Alabama Case Could Signal More Turmoil in Campaign Finance Law

The fact that campaign finance law is in an unsettled state was underscored recently by the United States Court of Appeals, Eleventh District, when it upheld Alabama’s ban on transfers of money between political action committees (PACs).

In Alabama Democratic Conference (ADC) vs. Attorney General, State of Alabama, the appeals court rejected a challenge to a new Alabama law that bans one PAC from contributing to another.

ADC, a large grassroots organization in Alabama, is committed to encouraging voters of African-American descent to support candidates the ADC believes supports the interest of the black community.

Not unlike many grassroots political organizations, ADC raises and spends money to elect candidates it endorses for Alabama state elections.

Other PACs, including the Alabama Democratic Party, historically were a rich source of money for the organization.

In 2010, the Alabama State Legislature passed legislation, ultimately enacted into law, that banned transfers of funds from one PAC to another.

In other words, PACs could give to candidates but they could not give to each other.

Besides the ban on PAC to PAC giving, the law explicitly prohibited ADC from receiving contributions from the Alabama Democratic Party, despite being independent of that entity.

In order to comply with the law and still be able to access its traditional sources of funding, the ADC established separate bank accounts, one for candidate contributions and one for independent expenditures.

When this restructuring was still disallowed, ADC sued the State of Alabama in 2011, arguing that the new law “violated its First and Fourteenth Amendment rights.”

The ADC maintained that under Citizens United vs. FEC, the State of Alabama could not regulate independent expenditures.

Initially, the challenge went ADC’s way.  The United States District Court for the Northern District of Alabama granted summary judgment on behalf of ADC, enjoining the State from enforcing the law.

Alabama appealed the ruling and the Eleventh District Appeals Court reversed the ruling of the District Court.

It’s ruling asserted “in prohibiting limits on independent expenditures, Citizens United heavily emphasized the independent, uncoordinated nature of those expenditures, which alleviates concerns about corruption.  But the independence of an organization like the ADC, which both makes independent expenditures and contributes directly to candidates, may be called into question and concerns of corruption may reappear.”

The decision by the Eleventh District further ads to the unsettled state of campaign finance law in America.  Other courts throughout the nation have weighed in on this issue, some supportive of the court’s decision, some in conflict with it.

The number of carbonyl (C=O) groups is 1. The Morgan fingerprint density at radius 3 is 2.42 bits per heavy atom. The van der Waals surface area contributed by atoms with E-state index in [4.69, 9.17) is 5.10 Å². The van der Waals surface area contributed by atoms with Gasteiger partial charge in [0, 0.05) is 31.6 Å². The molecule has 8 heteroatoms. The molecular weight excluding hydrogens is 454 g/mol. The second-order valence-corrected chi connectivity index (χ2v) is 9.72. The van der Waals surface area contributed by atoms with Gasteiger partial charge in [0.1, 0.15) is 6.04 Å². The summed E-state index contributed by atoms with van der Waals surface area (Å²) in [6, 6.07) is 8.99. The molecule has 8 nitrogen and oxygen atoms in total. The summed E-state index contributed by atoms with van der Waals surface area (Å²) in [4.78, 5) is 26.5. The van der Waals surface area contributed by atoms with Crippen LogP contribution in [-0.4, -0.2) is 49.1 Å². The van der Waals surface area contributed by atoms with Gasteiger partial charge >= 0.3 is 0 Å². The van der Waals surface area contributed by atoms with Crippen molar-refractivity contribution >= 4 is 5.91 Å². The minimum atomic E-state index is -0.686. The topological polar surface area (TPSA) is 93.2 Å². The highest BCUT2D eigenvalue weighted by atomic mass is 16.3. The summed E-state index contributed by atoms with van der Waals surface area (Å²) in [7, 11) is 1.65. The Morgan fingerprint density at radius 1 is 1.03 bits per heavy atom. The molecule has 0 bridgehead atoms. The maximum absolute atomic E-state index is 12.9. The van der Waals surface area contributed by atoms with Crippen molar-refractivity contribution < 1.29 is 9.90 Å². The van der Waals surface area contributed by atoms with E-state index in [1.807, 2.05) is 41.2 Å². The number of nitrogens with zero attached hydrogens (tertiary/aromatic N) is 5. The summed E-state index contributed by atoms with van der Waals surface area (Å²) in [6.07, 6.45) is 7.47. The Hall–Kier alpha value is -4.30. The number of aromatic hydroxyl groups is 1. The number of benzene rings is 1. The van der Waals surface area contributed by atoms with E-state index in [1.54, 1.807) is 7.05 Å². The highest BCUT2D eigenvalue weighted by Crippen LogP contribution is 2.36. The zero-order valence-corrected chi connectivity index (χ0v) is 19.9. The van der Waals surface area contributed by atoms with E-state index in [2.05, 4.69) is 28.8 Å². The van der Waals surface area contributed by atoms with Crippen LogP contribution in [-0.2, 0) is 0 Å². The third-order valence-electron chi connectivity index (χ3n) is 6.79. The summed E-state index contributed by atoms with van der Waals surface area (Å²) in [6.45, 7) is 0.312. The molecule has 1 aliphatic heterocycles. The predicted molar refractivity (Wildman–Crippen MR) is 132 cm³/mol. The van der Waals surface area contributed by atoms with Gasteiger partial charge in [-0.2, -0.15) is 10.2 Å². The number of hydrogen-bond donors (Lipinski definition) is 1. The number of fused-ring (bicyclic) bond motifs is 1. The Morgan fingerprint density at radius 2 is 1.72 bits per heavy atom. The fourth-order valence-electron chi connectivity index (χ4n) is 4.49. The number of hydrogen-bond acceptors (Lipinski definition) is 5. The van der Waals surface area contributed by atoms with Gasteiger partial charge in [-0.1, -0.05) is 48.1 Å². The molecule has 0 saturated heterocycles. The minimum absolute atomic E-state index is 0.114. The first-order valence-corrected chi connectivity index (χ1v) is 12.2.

For example, in Carey vs. Federal Elections Commission, 2011, the D.C. District Court dealt with a similar issue and rendered a decision that ushered in the era of Super PACs.

The Court allowed corporations and unions to create PACs that contained one account for making contributions to candidates and a separate, segregated account for independent expenditures only.  This decision came after the D.C. Court of Appeals in Speech Now, 2010, allowed unlimited contributions to and spending by PACs provided their activity was independent.

Furthermore, the Tenth Circuit Court of Appeals, in Republican Party of N.M. vs King, found that “separate bank accounts are sufficient to alleviate corruption concerns.”

On the other hand, the Second and Fifth Circuits, in Vermont Right to Life Committee, Inc. vs. Sorrell and Catholic Leadership Coalition of Texas vs. Reisman respectively, found that “a separate bank account was not sufficient to alleviate a state’s corruption concern” and that a state had a “valid anti-corruption interest” in protecting contribution limits.

In essence, the courts are trying to decide- when is a political fund-raising committee truly independent in this post-Citizens United era.

Because of the conflicting opinions and the importance of the issue, it is quite possible that this question will reach the U.S. Supreme Court. If the high court comes out with a new precedent, it could even have a ripple effect in New Jersey if a future legislature moves to ban PAC-to-PAC transfers.

How the court will decide may well depend on the outcome of the presidential election and the individual who becomes the ninth member of the High Court.

But for now, this and other issues related to campaign finance law leaves the field in a state of uncertainty and flux.

Jeff Brindle is the Executive Director of the New Jersey Election Law Enforcement Commission.  

The opinions presented here are his own and not necessarily those of the Commission.

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